So an Android based console is getting 3 already developed Android based games?

Ouya, you need some exclusives that are not already available on dozens of other devices to show your value.
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Adam Campbell Product Manager, Azoomee8 years ago
Ouya, you need some exclusives that are not already available on dozens of other devices to show your value.
I hope we get some announcements surrounding this and soon. Julie Uhrman mentioned possible in-house efforts but so far that's a bit of a mystery...
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Andrew Wilson 3D Artist 8 years ago
As someone with a Tegra 3 powered Nexus 7 I'm not thrilled about the prospect of having to buy my games again to play them on another identically chipped Android based device. I hadn't realised that they were going in that direction and it makes Ouya a lot less attractive.
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Shane Sweeney Academic 8 years ago
The "Great Prophecy" as most people tend to view the technology road map is that the lounge room will forever be dominated by large companies, presumably in the form of an Apple integrated iTV + AppStore or a Samsung Integrated TVs or a PC set top box running Xbox software or Steam software. That's the future as far as the set in stone "great prophecy" dogma foretells.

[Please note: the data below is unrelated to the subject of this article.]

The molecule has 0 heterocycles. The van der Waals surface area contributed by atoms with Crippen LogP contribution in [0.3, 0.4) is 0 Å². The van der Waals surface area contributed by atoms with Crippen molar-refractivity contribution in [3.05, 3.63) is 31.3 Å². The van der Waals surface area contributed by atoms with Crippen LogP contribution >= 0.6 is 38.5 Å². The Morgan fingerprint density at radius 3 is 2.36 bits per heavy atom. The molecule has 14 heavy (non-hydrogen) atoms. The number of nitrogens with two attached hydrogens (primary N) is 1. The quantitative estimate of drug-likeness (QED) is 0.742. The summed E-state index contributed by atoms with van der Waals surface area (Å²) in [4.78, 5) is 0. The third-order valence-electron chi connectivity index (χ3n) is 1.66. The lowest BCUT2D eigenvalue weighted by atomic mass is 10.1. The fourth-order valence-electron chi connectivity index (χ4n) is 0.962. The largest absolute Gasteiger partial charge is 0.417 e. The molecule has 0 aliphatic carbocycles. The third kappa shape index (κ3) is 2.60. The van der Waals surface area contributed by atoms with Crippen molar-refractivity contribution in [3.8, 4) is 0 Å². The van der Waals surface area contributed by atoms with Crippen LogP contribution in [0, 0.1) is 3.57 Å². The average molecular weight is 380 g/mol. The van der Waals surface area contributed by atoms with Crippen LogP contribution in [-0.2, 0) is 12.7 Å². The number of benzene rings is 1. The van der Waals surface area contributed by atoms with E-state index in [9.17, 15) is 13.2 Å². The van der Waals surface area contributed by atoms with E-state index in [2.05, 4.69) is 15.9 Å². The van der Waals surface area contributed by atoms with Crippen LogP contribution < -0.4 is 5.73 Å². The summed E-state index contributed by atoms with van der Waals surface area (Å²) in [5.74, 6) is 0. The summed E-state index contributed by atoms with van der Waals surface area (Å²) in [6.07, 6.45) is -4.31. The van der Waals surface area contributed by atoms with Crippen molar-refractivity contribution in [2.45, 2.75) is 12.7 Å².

The body count of any company daring to enter the lounge room is very high. I recall in 1999 when Sega claimed loudly and proudly they are fully behind the Dreamcast and were dedicating over 100 million dollars just on marketing alone for the console. After there failure, it really scared almost all players from even entering the Console space. In a space that used to have 10 large players, consolidated to 7, then consolidated to 5 then consolidated to 3 and down it went. To the point now that both Sony and Microsoft are essentially running there entire console divisions at a loss just to win the prize. Only the biggest most mega companies could survive.

The Ouya is considered disruptive because it potentially could be a successful example of a crack in this established prophecy. That potentially the lounge room may indeed be controlled again by a wide variety of players and not just mega companies. Maybe the Ouya will be successful or maybe it won't, but maybe the *idea* of the Ouya is enough to encourage other players to work on there own lounge room convergence device.

Edited 1 times. Last edit by Shane Sweeney on 7th June 2013 4:29am